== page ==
Movement Disorders

People with movement disorders can experience involuntary movement such as tremor, abnormal posture, slowness, walking difficulty, and stiffness due to neurological conditions.

More than 30 different diseases are identified as neurological movement disorders. These disorders, which include Parkinson's disease, essential tremor, and dystonia, range from mild to severe.  While symptoms vary widely, the disorders are often progressive, increasing in severity over time. Nearly 40 million people in the U.S. have movement disorder of some type. Most movement disorders are not curable, although treatment may slow or decrease symptoms.

Movement disorders are often induced by pathological changes within the brain. Often, the cause may not be known, although heredity and environment may play a role in some cases.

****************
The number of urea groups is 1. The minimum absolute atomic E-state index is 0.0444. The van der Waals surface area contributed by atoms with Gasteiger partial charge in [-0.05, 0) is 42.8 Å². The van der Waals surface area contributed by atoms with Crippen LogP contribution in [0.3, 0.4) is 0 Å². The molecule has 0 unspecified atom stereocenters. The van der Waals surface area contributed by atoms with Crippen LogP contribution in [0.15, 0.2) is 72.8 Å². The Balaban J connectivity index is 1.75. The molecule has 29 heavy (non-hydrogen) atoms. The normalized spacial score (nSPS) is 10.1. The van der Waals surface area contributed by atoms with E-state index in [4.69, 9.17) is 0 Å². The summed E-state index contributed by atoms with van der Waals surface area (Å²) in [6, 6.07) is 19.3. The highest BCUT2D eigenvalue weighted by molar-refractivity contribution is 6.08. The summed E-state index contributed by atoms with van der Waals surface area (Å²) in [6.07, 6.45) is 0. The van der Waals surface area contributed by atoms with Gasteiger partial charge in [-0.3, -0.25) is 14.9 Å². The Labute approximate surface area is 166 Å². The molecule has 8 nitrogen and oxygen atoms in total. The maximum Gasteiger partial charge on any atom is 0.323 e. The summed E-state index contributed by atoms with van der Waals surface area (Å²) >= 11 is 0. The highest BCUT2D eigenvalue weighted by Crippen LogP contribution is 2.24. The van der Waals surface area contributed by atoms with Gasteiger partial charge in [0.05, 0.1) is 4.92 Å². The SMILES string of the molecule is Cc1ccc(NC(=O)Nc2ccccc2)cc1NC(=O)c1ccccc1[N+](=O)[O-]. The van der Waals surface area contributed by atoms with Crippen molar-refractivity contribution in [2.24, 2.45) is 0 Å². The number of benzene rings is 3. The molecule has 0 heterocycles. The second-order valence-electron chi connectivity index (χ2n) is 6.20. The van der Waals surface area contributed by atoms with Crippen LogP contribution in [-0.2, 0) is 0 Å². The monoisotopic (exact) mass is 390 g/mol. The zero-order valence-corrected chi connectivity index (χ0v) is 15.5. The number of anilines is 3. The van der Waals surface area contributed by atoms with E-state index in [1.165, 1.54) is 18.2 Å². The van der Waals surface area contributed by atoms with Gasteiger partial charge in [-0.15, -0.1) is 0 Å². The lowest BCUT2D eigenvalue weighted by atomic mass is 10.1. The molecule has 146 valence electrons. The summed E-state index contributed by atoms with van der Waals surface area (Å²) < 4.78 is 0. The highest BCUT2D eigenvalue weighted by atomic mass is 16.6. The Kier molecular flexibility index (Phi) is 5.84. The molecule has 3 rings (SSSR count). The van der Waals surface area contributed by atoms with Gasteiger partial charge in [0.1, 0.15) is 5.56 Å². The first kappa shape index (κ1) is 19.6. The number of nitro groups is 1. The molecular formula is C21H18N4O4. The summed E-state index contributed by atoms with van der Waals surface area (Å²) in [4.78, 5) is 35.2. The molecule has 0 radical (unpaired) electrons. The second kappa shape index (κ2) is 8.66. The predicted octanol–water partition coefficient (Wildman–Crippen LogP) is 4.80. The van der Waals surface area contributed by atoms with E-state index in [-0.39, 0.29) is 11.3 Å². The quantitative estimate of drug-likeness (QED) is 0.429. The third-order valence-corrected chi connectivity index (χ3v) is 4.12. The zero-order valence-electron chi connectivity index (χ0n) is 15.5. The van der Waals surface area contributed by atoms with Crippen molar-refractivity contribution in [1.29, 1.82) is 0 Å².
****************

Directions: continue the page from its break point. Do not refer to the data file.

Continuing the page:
While many movement disorders are not life threatening, patients are significantly impacted in their ability to function well and live independently. Depression and other mental problems can coexist. In addition, abnormal posture or movement may result in severe pain.

Treatments include medications, botulinum toxin injections, occupational and physical therapy, and surgical procedures such as deep brain stimulation that are used to control motor symptoms.

Reference:

1. Shipton EA. Movement Disorders and Neuromodulation. Neurol Res Int. 2012;2012:309431.


Reviewed Aug. 20, 2013
Takashi Morishita, MD, PhD
Member, International Neuromodulation Society
Clinical/Research Fellow in Stereotactic and Functional Neurosurgery
Department of Neurosurgery, University of Florida
McKnight Brain Institute 
Gainesville, FL, USA

Last Updated on Tuesday, April 25, 2017 11:09 AM